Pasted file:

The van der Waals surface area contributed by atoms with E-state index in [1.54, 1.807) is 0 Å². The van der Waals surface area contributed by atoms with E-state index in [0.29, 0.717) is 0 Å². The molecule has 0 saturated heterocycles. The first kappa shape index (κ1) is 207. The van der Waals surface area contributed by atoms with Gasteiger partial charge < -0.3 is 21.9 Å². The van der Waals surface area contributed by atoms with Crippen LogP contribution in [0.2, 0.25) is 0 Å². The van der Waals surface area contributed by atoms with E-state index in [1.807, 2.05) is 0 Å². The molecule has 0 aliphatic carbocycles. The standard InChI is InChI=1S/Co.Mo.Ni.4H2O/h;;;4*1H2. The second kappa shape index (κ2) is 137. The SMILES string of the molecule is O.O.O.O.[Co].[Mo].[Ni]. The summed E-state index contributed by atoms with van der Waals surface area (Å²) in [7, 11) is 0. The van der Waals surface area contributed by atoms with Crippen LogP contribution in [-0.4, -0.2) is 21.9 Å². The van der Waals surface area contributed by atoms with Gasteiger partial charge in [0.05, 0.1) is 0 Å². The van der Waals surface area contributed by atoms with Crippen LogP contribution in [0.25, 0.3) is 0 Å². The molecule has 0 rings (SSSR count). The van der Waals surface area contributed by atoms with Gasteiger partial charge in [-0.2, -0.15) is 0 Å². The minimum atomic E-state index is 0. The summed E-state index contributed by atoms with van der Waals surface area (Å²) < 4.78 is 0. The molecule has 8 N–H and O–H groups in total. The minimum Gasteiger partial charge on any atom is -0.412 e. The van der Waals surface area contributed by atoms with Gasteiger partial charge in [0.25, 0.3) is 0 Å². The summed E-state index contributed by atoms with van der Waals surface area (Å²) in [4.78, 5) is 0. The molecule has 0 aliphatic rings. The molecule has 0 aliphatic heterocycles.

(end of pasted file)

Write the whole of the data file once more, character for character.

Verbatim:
The van der Waals surface area contributed by atoms with E-state index in [1.54, 1.807) is 0 Å². The van der Waals surface area contributed by atoms with E-state index in [0.29, 0.717) is 0 Å². The molecule has 0 saturated heterocycles. The first kappa shape index (κ1) is 207. The van der Waals surface area contributed by atoms with Gasteiger partial charge < -0.3 is 21.9 Å². The van der Waals surface area contributed by atoms with Crippen LogP contribution in [0.2, 0.25) is 0 Å². The van der Waals surface area contributed by atoms with E-state index in [1.807, 2.05) is 0 Å². The molecule has 0 aliphatic carbocycles. The standard InChI is InChI=1S/Co.Mo.Ni.4H2O/h;;;4*1H2. The second kappa shape index (κ2) is 137. The SMILES string of the molecule is O.O.O.O.[Co].[Mo].[Ni]. The summed E-state index contributed by atoms with van der Waals surface area (Å²) in [7, 11) is 0. The van der Waals surface area contributed by atoms with Crippen LogP contribution in [-0.4, -0.2) is 21.9 Å². The van der Waals surface area contributed by atoms with Gasteiger partial charge in [0.05, 0.1) is 0 Å². The van der Waals surface area contributed by atoms with Crippen LogP contribution in [0.25, 0.3) is 0 Å². The molecule has 0 rings (SSSR count). The van der Waals surface area contributed by atoms with Gasteiger partial charge in [-0.2, -0.15) is 0 Å². The minimum atomic E-state index is 0. The summed E-state index contributed by atoms with van der Waals surface area (Å²) < 4.78 is 0. The molecule has 8 N–H and O–H groups in total. The minimum Gasteiger partial charge on any atom is -0.412 e. The van der Waals surface area contributed by atoms with Gasteiger partial charge in [0.25, 0.3) is 0 Å². The summed E-state index contributed by atoms with van der Waals surface area (Å²) in [4.78, 5) is 0. The molecule has 0 aliphatic rings. The molecule has 0 aliphatic heterocycles.